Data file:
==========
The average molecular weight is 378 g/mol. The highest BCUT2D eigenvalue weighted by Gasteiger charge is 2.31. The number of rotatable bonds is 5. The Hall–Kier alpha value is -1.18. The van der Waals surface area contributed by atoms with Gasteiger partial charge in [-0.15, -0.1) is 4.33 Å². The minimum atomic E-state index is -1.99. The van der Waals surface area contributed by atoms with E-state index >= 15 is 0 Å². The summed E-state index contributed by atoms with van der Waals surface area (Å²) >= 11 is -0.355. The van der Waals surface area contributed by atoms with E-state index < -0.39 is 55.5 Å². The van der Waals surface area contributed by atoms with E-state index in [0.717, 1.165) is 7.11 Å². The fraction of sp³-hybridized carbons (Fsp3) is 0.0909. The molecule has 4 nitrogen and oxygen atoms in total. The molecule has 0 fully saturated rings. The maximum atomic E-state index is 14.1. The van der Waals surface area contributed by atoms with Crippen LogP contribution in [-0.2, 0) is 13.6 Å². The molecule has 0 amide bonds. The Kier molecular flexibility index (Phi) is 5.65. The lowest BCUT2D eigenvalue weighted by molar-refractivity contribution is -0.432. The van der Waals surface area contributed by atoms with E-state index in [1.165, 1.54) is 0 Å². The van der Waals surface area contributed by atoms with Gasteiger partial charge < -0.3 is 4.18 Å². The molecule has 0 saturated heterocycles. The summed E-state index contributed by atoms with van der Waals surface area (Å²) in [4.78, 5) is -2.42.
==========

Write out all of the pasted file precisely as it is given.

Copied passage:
The average molecular weight is 378 g/mol. The highest BCUT2D eigenvalue weighted by Gasteiger charge is 2.31. The number of rotatable bonds is 5. The Hall–Kier alpha value is -1.18. The van der Waals surface area contributed by atoms with Gasteiger partial charge in [-0.15, -0.1) is 4.33 Å². The minimum atomic E-state index is -1.99. The van der Waals surface area contributed by atoms with E-state index >= 15 is 0 Å². The summed E-state index contributed by atoms with van der Waals surface area (Å²) >= 11 is -0.355. The van der Waals surface area contributed by atoms with E-state index < -0.39 is 55.5 Å². The van der Waals surface area contributed by atoms with E-state index in [0.717, 1.165) is 7.11 Å². The fraction of sp³-hybridized carbons (Fsp3) is 0.0909. The molecule has 4 nitrogen and oxygen atoms in total. The molecule has 0 fully saturated rings. The maximum atomic E-state index is 14.1. The van der Waals surface area contributed by atoms with Crippen LogP contribution in [-0.2, 0) is 13.6 Å². The molecule has 0 amide bonds. The Kier molecular flexibility index (Phi) is 5.65. The lowest BCUT2D eigenvalue weighted by molar-refractivity contribution is -0.432. The van der Waals surface area contributed by atoms with E-state index in [1.165, 1.54) is 0 Å². The van der Waals surface area contributed by atoms with Gasteiger partial charge < -0.3 is 4.18 Å². The molecule has 0 saturated heterocycles. The summed E-state index contributed by atoms with van der Waals surface area (Å²) in [4.78, 5) is -2.42.